Yesterday the Supreme Court acted on the Trump administration’s appeal of the “Travel Ban,” or Executive Order No. 13780, “Protecting the Nation From Foreign Terrorist Entry Into the United States”. Two appeals courts had issued decisions blocking the rules from being enforced. The Supreme Court agreed to add the case to its calendar for oral arguments in the fall and ruled that until it has a chance to fully consider the matter, “foreign nationals abroad who have no connection to the United States at all” may be kept out.
The Court consolidated the travel ban cases from the 4th and 9th U.S. Circuit Courts of Appeals and scheduled oral arguments for the first session of the Court’s next term, which begins in October. They also made a rare point in the order to mention it would be on the early part of the calendar, and that the administration did not ask for a more rapid review. President Trump signed the Executive Order on March 6, 2017, prohibiting the entry of foreign nationals to the U.S.A. from six countries with high instances of terrorism for a 90-day period.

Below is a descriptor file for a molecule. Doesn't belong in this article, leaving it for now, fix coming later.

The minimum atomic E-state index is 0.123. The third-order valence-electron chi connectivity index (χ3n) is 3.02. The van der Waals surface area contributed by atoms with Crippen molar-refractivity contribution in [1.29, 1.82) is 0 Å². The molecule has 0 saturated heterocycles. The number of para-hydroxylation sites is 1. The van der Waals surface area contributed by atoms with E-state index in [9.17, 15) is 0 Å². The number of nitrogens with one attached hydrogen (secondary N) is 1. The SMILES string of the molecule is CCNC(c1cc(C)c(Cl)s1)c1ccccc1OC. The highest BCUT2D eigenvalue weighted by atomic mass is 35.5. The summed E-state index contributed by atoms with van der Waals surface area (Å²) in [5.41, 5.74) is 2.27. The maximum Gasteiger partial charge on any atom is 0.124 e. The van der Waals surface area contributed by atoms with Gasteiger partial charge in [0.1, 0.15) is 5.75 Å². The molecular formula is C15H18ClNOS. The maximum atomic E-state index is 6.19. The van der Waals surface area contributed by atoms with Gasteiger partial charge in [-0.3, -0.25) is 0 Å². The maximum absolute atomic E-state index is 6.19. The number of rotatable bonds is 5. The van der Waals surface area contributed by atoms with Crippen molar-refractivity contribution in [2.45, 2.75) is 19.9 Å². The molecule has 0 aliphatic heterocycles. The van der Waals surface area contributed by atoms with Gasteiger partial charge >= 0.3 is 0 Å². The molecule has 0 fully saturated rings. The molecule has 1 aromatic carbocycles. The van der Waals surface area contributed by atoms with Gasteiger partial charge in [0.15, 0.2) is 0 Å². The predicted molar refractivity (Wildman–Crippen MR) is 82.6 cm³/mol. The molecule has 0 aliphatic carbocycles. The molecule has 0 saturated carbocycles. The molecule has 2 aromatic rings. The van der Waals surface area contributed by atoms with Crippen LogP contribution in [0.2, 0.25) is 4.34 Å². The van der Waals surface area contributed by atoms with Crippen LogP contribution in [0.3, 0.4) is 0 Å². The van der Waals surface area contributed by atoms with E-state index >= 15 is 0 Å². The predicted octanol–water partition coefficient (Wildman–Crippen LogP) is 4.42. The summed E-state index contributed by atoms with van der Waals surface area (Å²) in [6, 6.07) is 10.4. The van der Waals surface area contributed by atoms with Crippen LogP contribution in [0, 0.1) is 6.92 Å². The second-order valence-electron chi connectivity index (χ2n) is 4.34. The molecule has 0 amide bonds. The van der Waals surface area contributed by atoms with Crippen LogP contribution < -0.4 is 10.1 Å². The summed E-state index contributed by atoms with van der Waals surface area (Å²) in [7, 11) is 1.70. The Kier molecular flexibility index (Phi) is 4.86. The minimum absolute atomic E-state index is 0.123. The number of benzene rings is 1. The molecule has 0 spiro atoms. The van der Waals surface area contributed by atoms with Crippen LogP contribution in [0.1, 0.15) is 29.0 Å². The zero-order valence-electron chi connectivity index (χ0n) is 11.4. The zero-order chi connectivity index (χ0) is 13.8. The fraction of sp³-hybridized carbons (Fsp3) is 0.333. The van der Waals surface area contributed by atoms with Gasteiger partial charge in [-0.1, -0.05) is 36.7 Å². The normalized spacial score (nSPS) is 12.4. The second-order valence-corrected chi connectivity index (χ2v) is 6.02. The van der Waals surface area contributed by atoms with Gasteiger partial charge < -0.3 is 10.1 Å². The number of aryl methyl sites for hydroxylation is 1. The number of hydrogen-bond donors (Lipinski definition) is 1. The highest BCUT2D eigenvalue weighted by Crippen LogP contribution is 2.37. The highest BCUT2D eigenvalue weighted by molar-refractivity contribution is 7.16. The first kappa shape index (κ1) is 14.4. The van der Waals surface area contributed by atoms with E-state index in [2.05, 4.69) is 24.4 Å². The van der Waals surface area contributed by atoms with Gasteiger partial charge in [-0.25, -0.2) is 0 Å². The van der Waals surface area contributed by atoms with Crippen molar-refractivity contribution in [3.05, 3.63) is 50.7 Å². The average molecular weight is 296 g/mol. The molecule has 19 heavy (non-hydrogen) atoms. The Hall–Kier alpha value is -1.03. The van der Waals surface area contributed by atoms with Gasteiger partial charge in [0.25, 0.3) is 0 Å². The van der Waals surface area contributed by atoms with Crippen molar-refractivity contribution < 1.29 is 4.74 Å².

Justice Thomas wrote separately, and was joined by Justices Alito and Gorsuch in writing: “I agree with the Court that the preliminary injunctions entered in these cases should be stayed, although I would stay them in full.” Thomas went on to criticize the Court for creating an essentially unworkable solution, and that the measure of what sufficient ties to the United States will mean for this rule are not clear. President Trump praised the court in a statement saying “[t]oday’s unanimous Supreme Court decision is a clear victory for our national security.”